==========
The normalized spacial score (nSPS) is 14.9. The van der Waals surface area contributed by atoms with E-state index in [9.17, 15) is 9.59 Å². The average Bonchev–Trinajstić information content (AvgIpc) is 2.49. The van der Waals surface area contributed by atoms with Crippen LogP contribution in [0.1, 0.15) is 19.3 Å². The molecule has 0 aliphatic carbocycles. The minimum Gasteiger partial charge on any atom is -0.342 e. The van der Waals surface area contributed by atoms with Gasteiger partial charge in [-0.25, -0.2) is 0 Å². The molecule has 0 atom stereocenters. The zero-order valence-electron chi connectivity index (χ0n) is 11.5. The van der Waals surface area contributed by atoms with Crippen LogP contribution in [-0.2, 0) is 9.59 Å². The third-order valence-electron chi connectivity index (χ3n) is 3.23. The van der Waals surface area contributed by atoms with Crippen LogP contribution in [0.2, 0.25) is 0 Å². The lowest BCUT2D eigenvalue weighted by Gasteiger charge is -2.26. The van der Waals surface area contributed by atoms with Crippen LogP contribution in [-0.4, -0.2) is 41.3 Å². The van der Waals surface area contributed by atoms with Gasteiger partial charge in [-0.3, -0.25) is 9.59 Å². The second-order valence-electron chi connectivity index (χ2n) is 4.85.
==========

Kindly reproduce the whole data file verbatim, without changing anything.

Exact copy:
The normalized spacial score (nSPS) is 14.9. The van der Waals surface area contributed by atoms with E-state index in [9.17, 15) is 9.59 Å². The average Bonchev–Trinajstić information content (AvgIpc) is 2.49. The van der Waals surface area contributed by atoms with Crippen LogP contribution in [0.1, 0.15) is 19.3 Å². The molecule has 0 aliphatic carbocycles. The minimum Gasteiger partial charge on any atom is -0.342 e. The van der Waals surface area contributed by atoms with Gasteiger partial charge in [-0.25, -0.2) is 0 Å². The molecule has 0 atom stereocenters. The zero-order valence-electron chi connectivity index (χ0n) is 11.5. The van der Waals surface area contributed by atoms with Crippen LogP contribution in [-0.2, 0) is 9.59 Å². The third-order valence-electron chi connectivity index (χ3n) is 3.23. The van der Waals surface area contributed by atoms with Crippen LogP contribution in [0.2, 0.25) is 0 Å². The lowest BCUT2D eigenvalue weighted by Gasteiger charge is -2.26. The van der Waals surface area contributed by atoms with Crippen LogP contribution in [-0.4, -0.2) is 41.3 Å². The van der Waals surface area contributed by atoms with Gasteiger partial charge in [-0.3, -0.25) is 9.59 Å². The second-order valence-electron chi connectivity index (χ2n) is 4.85.